The Chinese Communist Party’s (CCP) attempts to pressure Australia to back off calls for an international investigation into China’s handling of the coronavirus pandemic, which originated in Wuhan, China, appear to have backfired as Australia now supports Taiwan rejoining the World Health Organization (WHO) after it was ousted by Beijing in 2016.
“The position, which follows an appeal from Taiwan’s Health Minister, is consistent with Australia’s long-held view that Taiwan should be able to participate in practical cooperation at the UN health agency,” The Sydney Morning Herald reported. “Australia and China’s foreign ministries have traded barbs over the past week, leading to accusations of bullying, coercion and intimidation as the Morrison government pushes global calls into an independent inquiry into the origins of the coronavirus.”
Taiwan warned the WHO in December about the coronavirus epidemic that was growing inside China but was ignored. FT reports:
Taiwan said its doctors had heard from mainland colleagues that medical staff were getting ill — a sign of human-to-human transmission. Taipei officials said they reported this to both International Health Regulations (IHR), a WHO framework for exchange of epidemic prevention and response data between 196 countries, and Chinese health authorities on December 31.
Taiwanese government officials told the Financial Times the warning was not shared with other countries.
Australia is expected to formalize its call for an international investigation into China during the World Health Assembly on May 17.
“The challenge of COVID-19 demands a determined, global response. The WHO must therefore maintain a close working relationship with all health authorities,” a spokesman for the Department of Foreign Affairs and Trade told The Sydney Morning Herald. “We support Taiwan’s participation as an observer or guest, consistent with our one-China policy.”
Taiwan is only eligible for observer status at the WHO because China claims that Taiwan is not its own nation and is essentially a province that belongs to China. The Council on Foreign Relations reported:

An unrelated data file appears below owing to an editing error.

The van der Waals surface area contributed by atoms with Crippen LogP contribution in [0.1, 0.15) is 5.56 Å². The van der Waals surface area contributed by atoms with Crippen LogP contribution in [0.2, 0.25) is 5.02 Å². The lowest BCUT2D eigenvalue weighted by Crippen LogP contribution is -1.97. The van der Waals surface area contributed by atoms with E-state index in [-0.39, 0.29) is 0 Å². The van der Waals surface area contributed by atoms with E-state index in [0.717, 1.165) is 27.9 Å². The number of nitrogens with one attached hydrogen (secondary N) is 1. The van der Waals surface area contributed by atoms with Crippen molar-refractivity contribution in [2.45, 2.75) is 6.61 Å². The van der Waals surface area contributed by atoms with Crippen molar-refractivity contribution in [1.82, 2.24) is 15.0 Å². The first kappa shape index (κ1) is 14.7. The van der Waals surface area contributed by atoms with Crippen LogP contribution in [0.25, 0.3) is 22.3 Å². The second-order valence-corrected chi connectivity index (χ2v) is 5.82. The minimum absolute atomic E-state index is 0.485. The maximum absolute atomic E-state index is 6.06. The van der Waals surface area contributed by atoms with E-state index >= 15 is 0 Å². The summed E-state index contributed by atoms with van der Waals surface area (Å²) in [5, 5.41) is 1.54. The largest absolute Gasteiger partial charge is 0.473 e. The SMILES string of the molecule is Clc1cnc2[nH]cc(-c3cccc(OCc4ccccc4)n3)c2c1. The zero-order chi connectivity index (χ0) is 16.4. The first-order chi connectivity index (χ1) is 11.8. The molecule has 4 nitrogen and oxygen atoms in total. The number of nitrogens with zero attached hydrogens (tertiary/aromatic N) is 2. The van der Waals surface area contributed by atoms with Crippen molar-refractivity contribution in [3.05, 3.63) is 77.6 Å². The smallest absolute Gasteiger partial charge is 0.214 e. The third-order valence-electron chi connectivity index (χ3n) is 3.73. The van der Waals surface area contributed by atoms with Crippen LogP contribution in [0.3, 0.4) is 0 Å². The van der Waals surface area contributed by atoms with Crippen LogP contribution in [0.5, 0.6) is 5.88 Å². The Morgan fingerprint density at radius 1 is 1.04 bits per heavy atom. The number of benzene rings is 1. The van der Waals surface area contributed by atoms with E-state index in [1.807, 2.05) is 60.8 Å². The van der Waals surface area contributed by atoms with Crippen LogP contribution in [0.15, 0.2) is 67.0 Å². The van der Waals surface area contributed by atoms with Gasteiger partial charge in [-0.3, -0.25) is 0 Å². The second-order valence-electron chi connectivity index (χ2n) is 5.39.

While Beijing will never accept Taiwan’s formal entry into organizations that require statehood, lesser forms of participation are possible. For example, during the 2008–2016 political detente between Beijing and Taiwan’s Kuomintang (KMT) government, Taiwan was invited to be an observer at the [World Health Assembly] WHA under the name “Chinese Taipei.” This invitation, however, had to be renewed annually with China’s approval, and Taiwan was blocked from most WHO technical meetings where important health information and decisions were discussed. Since Taiwan elected [pro-independence] President Tsai Ing-wen of the Democratic Progressive Party (DPP)—which Beijing condemns—in 2016, Taiwan has not been able to return to the WHA.
The news comes after China tried to threaten Australia with economic punishments if it continued to press ahead with support for investigations into China.
“Ambassador Cheng Jingye on Monday said the push was ‘dangerous’ and could encourage Chinese citizens to not purchase Australian exports or travel to the nation,” Sky News Australia reported. “The government however is not backing down from the call for an independent inquiry, with Foreign Minister Marise Payne criticizing the threat of an economic hit due to the push.”